Right off the bat I know this article will stir up controversy and argument over the topic of self-publishing. In many online forums this topic s already has being argued and debated. However, keep in mind that much of this is my opinion based on my experience working in the publishing field.
There are many authors (myself included) who have, at one time or another, chosen the route of self-publishing. And while there may not be anything inherently bad about the practice or business of self-publication, it has many downfalls--especially for new, overconfident, or inexperienced writers.
Having self-published three of my own books, and working full-time in the field of editing/publishing, I have to say I have a better (and different) insight into the ever changing world of publishing and how it relates to the writer then ever before.
The Future of Publishing
There have been many artists, publishers, marketing strategists, and businessmen who have called self-publishing "the future of publishing books." In many ways, I agree with them. Heck, I self-published three novellas and own the most recent edition of The Writer's Digest Guide to Self Publishing.
There is much to be said for self-publishing. Many authors and many books which would never get the chance to see publication otherwise now have the ability to get out into reader's hands.
This system also allows for readers and consumers of books to have even more say in the market. Companies such as Amazon Publishing track which self-published books are selling the most titles. These companies then give awards, publicity, and contract agreements to those authors that have sold well.
This means the market will follow more closely what the general consumer masses are calling for. In many ways it seems like a brilliant idea and in many ways it truly is. Self-publishing is a miracle of the modern day.
However, much of the literary world is still controlled by the group of elite New York publishing houses. New York best sellers are the books that end up in major bookstores and on the front page of e-stores. Additionally, books from these companies are the ones that are more predominantly featured in The New York Times best seller list and other far reaching newspapers, websites, and literary journals.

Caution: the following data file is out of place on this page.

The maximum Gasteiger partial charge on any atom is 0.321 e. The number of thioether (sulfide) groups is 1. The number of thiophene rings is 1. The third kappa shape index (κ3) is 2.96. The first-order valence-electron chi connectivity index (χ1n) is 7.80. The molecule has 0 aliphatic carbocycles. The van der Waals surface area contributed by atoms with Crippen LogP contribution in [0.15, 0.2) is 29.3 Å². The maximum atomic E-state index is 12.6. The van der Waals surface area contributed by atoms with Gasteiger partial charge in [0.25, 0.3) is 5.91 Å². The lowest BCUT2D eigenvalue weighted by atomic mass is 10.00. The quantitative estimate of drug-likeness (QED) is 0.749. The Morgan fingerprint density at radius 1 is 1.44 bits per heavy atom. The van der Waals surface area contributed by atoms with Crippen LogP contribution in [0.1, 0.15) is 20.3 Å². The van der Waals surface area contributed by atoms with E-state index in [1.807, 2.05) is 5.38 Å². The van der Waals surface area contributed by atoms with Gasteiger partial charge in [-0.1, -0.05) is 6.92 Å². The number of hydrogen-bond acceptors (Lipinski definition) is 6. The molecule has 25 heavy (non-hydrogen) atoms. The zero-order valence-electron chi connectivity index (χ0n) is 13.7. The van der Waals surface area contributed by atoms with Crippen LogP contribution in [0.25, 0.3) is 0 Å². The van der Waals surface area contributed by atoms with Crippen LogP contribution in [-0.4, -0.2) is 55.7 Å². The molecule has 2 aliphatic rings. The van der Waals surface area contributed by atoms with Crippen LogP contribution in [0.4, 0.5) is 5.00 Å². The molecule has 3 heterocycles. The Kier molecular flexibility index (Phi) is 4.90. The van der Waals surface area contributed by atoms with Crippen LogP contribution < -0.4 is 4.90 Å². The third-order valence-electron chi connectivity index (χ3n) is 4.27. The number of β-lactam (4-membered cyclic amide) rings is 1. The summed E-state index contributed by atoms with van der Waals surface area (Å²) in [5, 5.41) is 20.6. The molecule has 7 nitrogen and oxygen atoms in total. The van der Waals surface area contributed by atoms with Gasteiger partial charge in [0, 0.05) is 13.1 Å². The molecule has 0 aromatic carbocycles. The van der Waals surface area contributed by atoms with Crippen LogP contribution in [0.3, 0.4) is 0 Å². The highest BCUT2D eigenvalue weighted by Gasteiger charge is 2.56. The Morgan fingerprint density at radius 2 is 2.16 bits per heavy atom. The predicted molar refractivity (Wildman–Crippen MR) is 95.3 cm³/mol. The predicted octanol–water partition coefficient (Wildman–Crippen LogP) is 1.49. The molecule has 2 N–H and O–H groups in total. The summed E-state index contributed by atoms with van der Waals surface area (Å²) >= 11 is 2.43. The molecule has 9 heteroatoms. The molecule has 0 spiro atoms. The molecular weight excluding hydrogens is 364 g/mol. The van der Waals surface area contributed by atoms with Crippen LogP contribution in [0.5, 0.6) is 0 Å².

Many consumers prefer to stick to the company, brands, and book lines they are familiar with and love. This means most self-published titles take back seat unless endorsed by a big name author.
New York publishers aside, there is also a plethora of small press publishers that hold strong footing in the literary world. Whether you talking about New York Publishers, publishing imprints, or the small press publishers--having a team of publishers and companies creates a writing and business community which feels far different than the singular author publishing on their own.
Self-Publishing Vs. Vanity Publishing
Just a few years ago the only way you could publish a book without a contract with a publishing house was through a vanity publisher.
If you don't already know, a vanity publisher charges an author a specific cost to format, print, and distribute their book. This is different then what we know today as self-publishing.
Self-publishers print an authors book on demand (meaning they only print one copy at a time as it is ordered). The company then takes a percentage of the sale for themselves and gives the rest of the profit to the author.
Now, self-publishing companies often do have other services they offer authors which are similar to vanity publishers. For instance, as an author I can choose to simply format the book, edit the text, and create the cover all by myself. OR I could pay a sum to the self-publishing company to give me professional formatting, cover design, and interior editing.